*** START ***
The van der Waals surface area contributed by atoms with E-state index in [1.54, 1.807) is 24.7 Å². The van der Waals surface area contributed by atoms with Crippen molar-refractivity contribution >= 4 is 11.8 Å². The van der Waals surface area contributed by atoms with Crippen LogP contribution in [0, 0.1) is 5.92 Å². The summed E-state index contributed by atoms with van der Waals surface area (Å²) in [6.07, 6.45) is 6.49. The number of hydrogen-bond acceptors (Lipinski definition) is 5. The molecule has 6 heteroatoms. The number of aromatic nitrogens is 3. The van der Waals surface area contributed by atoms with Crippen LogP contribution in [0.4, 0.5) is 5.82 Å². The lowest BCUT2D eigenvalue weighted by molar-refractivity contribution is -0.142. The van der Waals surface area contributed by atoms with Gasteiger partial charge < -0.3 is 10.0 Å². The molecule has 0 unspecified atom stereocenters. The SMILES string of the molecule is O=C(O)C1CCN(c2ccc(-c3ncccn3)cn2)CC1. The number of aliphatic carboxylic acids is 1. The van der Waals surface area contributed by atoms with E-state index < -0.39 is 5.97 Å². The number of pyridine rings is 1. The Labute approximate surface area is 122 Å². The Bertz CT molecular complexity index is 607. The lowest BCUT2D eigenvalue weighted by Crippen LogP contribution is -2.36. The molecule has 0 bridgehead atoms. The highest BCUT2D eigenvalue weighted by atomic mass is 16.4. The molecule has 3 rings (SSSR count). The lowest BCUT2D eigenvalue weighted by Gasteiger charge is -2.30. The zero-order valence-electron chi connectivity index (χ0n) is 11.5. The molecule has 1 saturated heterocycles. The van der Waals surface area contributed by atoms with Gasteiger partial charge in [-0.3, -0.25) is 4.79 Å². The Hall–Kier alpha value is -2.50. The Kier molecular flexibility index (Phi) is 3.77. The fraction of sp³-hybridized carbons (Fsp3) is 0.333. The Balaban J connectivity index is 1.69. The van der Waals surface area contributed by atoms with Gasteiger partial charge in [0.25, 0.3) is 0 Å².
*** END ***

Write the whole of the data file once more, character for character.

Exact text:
The van der Waals surface area contributed by atoms with E-state index in [1.54, 1.807) is 24.7 Å². The van der Waals surface area contributed by atoms with Crippen molar-refractivity contribution >= 4 is 11.8 Å². The van der Waals surface area contributed by atoms with Crippen LogP contribution in [0, 0.1) is 5.92 Å². The summed E-state index contributed by atoms with van der Waals surface area (Å²) in [6.07, 6.45) is 6.49. The number of hydrogen-bond acceptors (Lipinski definition) is 5. The molecule has 6 heteroatoms. The number of aromatic nitrogens is 3. The van der Waals surface area contributed by atoms with Crippen LogP contribution in [0.4, 0.5) is 5.82 Å². The lowest BCUT2D eigenvalue weighted by molar-refractivity contribution is -0.142. The van der Waals surface area contributed by atoms with Gasteiger partial charge < -0.3 is 10.0 Å². The molecule has 0 unspecified atom stereocenters. The SMILES string of the molecule is O=C(O)C1CCN(c2ccc(-c3ncccn3)cn2)CC1. The number of aliphatic carboxylic acids is 1. The van der Waals surface area contributed by atoms with E-state index < -0.39 is 5.97 Å². The number of pyridine rings is 1. The Labute approximate surface area is 122 Å². The Bertz CT molecular complexity index is 607. The lowest BCUT2D eigenvalue weighted by Crippen LogP contribution is -2.36. The molecule has 0 bridgehead atoms. The highest BCUT2D eigenvalue weighted by atomic mass is 16.4. The molecule has 3 rings (SSSR count). The lowest BCUT2D eigenvalue weighted by Gasteiger charge is -2.30. The zero-order valence-electron chi connectivity index (χ0n) is 11.5. The molecule has 1 saturated heterocycles. The van der Waals surface area contributed by atoms with Gasteiger partial charge in [-0.3, -0.25) is 4.79 Å². The Hall–Kier alpha value is -2.50. The Kier molecular flexibility index (Phi) is 3.77. The fraction of sp³-hybridized carbons (Fsp3) is 0.333. The Balaban J connectivity index is 1.69. The van der Waals surface area contributed by atoms with Gasteiger partial charge in [0.25, 0.3) is 0 Å².